There's no controversy here. Just dozens of tiny trolleys, steam engines and locomotives, each surrounded by its own tiny world, sort of a Disneyland in miniature.
Clarke and Barbara Dunham brought "Railroads on Parade" to the North Country last year, after exhibiting it for years in New York City.
While in New York City, in 1987, Clarke designed a model train exhibit called “The Station.” It was set up during the Christmas holiday season at the Citigroup Center’s lobby in Manhattan.
“Originally ‘The Station’ exhibit was supposed to be a one-year project for Citibank and then it would go to the dump. They expected 30,000 people and got 141,000 people, and somebody decided, ‘Maybe we better do this again,’” Clark said.
And so they did, on and off until 2008, when the Great Recession gripped the nation. Citigroup Inc. collected a $45 billion bailout from the federal government, laid off more than 50,000 employees and shut down “The Station” for good.
Now it’s in Pottersville at Railroads on Parade.
“People keep asking us, ‘What is it about model trains? What is it that makes them magical?’ And the only answer that I’ve ever been able to come up with is that it lifts you out of your moment and puts you in another moment which is perhaps better or more interesting, but whatever it is, it’s magical,” Clarke said.
“The Station” features sets of tracks on three different levels, each using separate scales of model trains, O, S and HO. The journey takes the visitor from Weehawken, N.J. in 1945 to the Catskills and Adirondacks in 1955.
“And those trains that are actually below our eye level are actually eye level for a five-year-old. So imagine one of these guys coming right at you on eye level. And it’s a very different experience, an important one,” Clarke said.
The idea for Railroads on Parade came from the 1939-1940 World’s Fair in New York City. There’s a model train exhibit here honoring the fair. After all, Clarke was there.
“Now this is the 1939-1940 World’s Fair. When Clarke was a little boy, his grandparents took him to see it, and he keeps describing looking up at these immense trains. And that was the trains in the Railroads on Parade exhibit in which there were what they called dancing locomotives. Now they don’t really dance; they come forward, meet each other and back, each line of trains being from a different era in American trains,” Barbara said.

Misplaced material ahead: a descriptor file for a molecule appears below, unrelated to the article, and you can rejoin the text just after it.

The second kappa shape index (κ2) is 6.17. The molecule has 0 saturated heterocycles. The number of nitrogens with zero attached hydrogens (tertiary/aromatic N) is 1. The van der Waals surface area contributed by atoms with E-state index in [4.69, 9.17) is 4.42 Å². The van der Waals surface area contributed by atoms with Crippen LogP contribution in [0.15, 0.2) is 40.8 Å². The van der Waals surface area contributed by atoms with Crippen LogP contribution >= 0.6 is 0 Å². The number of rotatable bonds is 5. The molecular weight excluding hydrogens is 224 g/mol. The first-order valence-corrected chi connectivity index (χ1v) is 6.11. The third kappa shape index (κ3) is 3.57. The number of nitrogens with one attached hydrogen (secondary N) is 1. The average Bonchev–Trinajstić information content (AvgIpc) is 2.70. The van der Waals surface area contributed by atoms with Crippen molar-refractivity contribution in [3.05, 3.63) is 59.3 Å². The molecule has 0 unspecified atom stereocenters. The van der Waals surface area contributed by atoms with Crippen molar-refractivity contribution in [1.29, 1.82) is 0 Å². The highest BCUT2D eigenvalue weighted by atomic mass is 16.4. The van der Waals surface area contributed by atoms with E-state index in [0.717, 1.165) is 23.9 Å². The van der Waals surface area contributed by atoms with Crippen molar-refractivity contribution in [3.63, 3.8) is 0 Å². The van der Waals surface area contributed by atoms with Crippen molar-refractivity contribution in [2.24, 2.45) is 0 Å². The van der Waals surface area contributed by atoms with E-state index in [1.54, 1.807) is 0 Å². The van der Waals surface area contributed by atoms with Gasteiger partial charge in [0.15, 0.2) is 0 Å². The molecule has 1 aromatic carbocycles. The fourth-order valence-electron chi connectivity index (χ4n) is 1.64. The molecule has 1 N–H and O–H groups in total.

There was also a model train exhibit at the 1939 World’s Fair. It made a lasting impression, and you can see it here at Railrosds on Parade.
There’s a lot going on in this room for the eyes and ears. Visitors first walk into a wall of sound and are soon enveloped by a din of 50 tiny trains and trollies, scooting around half a mile of track. There are hundreds of buildings and thousands of trees.
A man painting a billboard, a farmer with his tractor and animals. A fairground or cabin in the Adirondacks. A drive-in theater with Gary Cooper on the big screen. It’s “High Noon.” But why is the movie subtitled?
“I’m going to refuse to answer that because it’s not supposed to be subtitled,” Clarke said.
And the movie only plays at night, when the lights dim in the exhibit. The entire room is transformed into a nighttime scene, and several minutes later, the room slowly turns into daytime again.
The Dunhams keep making plans to educate and entertain. Many their own age are retired, but they continue to run the mom-and-pop shop as they always have.
“I have no intention of stopping. I’ll fall over someday and that will be the end of it. The idea of retirement is sort of my idea of suicide. You’ve got to do this because you’ve got to do it, this or theater, it doesn’t matter what it is ... You get through if you’re an artist by doing a lot of different things. And basically we’re artists who got lucky,” Clark said.
Railroads on Parade is located on Route 9 in Pottersville off Northway exit 26.